The premise is where these children reside. They are planted and begin in premise and the message we send to them is that their lives have a forgone conclusion. We tell them to grow apples and when they produce pickles we say it’s not possible and tell them to try again. We remind them that all apple trees grow apples and all kids are apple trees; and therefore, all gifted kids should grow apples. We give them what we give all of the apple trees, we make sure they are in a nice straight line, but the conclusion is always the same: pickle.
Titles are the point which most segregates and stratify a child entering school. We call an intellectually-advanced, asynchronous, and overexcitable child gifted based on myriad criteria and test scores; that is, we use myriad criteria if we are presented with a child who is willing and able to show us his or her abilities. For every standard and measure, there is an equal or stronger counter within the child which presents as four possibilities: willing, able, unwilling, and unable. And in between feel free to gradate as much as possible and add as many subheadings as necessary to fit your particular circumstance.
Assuming we are able to identify the right criteria and offer a diagnosis or label of gifted, and we apply this to the child’s premise, what do we do then? Surely we can’t tell them that all of the amazing, frustrating, enlightening, emotional, intuitive, and downright awesome that makes them who they are in this world is a gift. It was a gift from whom? What sort of gift? Can I give it back? Can I regift it? What if I don’t want this gift? And so on and on and on and on (because let’s not forget, questions are the foundation for building a mind which can’t stop).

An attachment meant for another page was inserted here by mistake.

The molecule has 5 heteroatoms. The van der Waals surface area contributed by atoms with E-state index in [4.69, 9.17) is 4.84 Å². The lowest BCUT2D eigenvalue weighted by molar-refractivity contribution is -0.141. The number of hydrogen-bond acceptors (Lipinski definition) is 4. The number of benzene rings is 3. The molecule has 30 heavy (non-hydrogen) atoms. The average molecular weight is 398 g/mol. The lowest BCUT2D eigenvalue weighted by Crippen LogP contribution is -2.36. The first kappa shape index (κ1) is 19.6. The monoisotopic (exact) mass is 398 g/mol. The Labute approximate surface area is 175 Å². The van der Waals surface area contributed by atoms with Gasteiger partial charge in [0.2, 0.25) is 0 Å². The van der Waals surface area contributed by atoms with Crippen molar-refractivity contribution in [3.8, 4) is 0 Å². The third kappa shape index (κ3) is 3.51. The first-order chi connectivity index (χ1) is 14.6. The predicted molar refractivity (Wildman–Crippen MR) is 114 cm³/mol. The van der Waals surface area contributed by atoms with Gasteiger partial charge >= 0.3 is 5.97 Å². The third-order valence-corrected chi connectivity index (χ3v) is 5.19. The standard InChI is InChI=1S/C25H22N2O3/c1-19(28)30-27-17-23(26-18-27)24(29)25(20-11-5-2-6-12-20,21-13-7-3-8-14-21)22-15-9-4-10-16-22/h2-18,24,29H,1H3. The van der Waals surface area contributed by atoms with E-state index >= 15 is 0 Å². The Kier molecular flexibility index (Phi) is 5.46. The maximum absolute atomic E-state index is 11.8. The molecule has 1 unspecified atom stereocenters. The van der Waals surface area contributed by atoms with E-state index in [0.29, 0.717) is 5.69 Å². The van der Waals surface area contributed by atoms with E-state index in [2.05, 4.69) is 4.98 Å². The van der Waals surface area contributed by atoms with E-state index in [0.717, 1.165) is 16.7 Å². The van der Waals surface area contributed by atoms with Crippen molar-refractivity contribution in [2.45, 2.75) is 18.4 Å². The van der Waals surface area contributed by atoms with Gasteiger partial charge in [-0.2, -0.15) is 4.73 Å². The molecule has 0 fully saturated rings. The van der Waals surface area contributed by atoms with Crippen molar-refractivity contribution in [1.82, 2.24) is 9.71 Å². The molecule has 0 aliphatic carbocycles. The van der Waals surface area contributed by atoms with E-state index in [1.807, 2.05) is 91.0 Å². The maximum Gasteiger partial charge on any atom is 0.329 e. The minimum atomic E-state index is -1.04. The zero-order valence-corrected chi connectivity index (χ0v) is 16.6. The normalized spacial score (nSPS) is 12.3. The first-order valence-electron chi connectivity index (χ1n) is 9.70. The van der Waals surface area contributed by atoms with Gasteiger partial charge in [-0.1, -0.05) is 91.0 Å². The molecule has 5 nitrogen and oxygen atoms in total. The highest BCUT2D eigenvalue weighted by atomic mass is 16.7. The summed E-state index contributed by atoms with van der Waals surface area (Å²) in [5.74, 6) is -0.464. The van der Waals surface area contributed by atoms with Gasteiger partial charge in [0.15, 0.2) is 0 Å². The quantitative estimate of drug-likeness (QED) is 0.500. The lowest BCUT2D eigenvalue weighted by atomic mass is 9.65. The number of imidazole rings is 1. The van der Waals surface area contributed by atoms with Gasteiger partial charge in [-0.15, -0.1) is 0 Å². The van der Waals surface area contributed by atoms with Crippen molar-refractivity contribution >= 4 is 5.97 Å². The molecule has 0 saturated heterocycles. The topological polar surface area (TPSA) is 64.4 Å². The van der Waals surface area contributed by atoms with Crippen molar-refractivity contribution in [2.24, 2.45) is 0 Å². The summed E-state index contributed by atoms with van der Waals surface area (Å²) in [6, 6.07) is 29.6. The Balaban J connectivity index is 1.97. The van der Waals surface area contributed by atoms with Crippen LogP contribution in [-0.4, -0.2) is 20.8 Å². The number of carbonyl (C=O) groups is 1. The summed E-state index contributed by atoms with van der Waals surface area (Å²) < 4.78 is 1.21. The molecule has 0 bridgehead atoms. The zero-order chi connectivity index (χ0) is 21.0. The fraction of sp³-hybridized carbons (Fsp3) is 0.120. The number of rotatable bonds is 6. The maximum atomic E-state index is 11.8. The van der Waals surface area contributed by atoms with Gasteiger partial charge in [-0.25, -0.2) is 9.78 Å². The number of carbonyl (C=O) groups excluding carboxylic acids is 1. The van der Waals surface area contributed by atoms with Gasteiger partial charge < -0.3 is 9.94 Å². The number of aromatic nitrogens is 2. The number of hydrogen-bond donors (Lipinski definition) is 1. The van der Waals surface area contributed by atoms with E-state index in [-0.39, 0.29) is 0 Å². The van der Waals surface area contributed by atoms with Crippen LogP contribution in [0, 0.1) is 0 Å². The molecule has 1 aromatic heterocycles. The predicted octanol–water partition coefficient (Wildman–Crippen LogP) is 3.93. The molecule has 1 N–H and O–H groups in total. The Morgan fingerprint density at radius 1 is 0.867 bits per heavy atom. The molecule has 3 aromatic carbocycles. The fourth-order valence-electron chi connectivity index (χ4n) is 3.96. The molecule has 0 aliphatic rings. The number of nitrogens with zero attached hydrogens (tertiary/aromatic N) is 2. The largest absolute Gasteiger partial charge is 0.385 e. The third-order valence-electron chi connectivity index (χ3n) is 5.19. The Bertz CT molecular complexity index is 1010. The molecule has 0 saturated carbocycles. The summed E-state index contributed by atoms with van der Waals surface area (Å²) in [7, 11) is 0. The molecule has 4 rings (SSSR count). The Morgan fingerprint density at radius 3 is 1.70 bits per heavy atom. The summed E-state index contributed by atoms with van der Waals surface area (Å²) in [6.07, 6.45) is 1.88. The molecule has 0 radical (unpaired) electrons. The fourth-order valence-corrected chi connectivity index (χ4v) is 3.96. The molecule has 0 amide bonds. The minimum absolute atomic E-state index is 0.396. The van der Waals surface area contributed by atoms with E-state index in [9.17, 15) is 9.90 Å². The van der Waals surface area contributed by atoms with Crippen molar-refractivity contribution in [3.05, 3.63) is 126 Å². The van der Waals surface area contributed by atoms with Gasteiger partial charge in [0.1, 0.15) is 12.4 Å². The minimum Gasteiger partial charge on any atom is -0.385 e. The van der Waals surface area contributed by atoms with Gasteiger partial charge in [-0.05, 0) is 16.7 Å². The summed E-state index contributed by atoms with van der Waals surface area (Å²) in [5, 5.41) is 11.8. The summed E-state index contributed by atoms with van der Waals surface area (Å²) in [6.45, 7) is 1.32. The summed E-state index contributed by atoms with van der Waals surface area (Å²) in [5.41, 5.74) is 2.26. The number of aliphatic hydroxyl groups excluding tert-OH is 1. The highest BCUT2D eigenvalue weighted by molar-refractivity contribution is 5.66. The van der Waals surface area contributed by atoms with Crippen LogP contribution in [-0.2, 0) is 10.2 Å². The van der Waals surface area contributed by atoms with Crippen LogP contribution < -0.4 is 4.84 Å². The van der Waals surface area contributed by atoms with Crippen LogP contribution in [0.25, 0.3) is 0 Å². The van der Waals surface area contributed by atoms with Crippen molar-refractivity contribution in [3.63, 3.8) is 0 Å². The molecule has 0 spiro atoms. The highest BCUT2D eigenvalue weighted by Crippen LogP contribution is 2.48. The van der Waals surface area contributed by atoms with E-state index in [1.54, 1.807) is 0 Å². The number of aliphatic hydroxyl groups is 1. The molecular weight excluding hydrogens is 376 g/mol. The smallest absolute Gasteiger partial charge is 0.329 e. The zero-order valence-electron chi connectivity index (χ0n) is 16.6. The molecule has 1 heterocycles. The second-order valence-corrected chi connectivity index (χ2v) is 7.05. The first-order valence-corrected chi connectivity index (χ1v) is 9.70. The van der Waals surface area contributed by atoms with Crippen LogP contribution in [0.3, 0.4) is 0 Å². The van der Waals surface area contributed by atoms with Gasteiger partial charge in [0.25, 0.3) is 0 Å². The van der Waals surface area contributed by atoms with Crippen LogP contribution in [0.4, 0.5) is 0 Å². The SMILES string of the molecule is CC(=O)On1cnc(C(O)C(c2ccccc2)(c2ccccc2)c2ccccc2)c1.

A gift implies something given to another without any exertion and my experience is that everything around us is absorbed, every shade, every idiosyncrasy, every variance, every success, and every single failure, and it takes such an amazing and resilient effort from the receiver that it insults the outcome to say it was a gift. It was not a gift I was given and I am not gifted; though it is safe to say I overcame a gifted childhood. My children are not gifted; they are are stretching out into the sky and growing in a world where they can’t help but absorb it in its entirety while trying desperately to self-regulate their responses to appear more normal within it.
So what can we do to change it? We have to allow a child’s premise to be whatever it is they need it to be so that they can come to a unique conclusion. Growing up under a faulty premise with a forgone conclusion is lonely and unnecessary. We have to reevaluate the way we identify these children with special needs and help people see the faulty logic which assumes that A equals B when you or your child are P. The funding for and education of those who are prepared to take on the challenge and allow these kids to grow without ceiling is the new argument which needs to be redefined and presented to everyone who will listen.
If you thought you were getting apples and find yourself in and with a pickle, there is so much to discuss, so many pickle pie recipes to swap, that this blog is for you and yours. But I really must go now… I have a meditation studio to think about.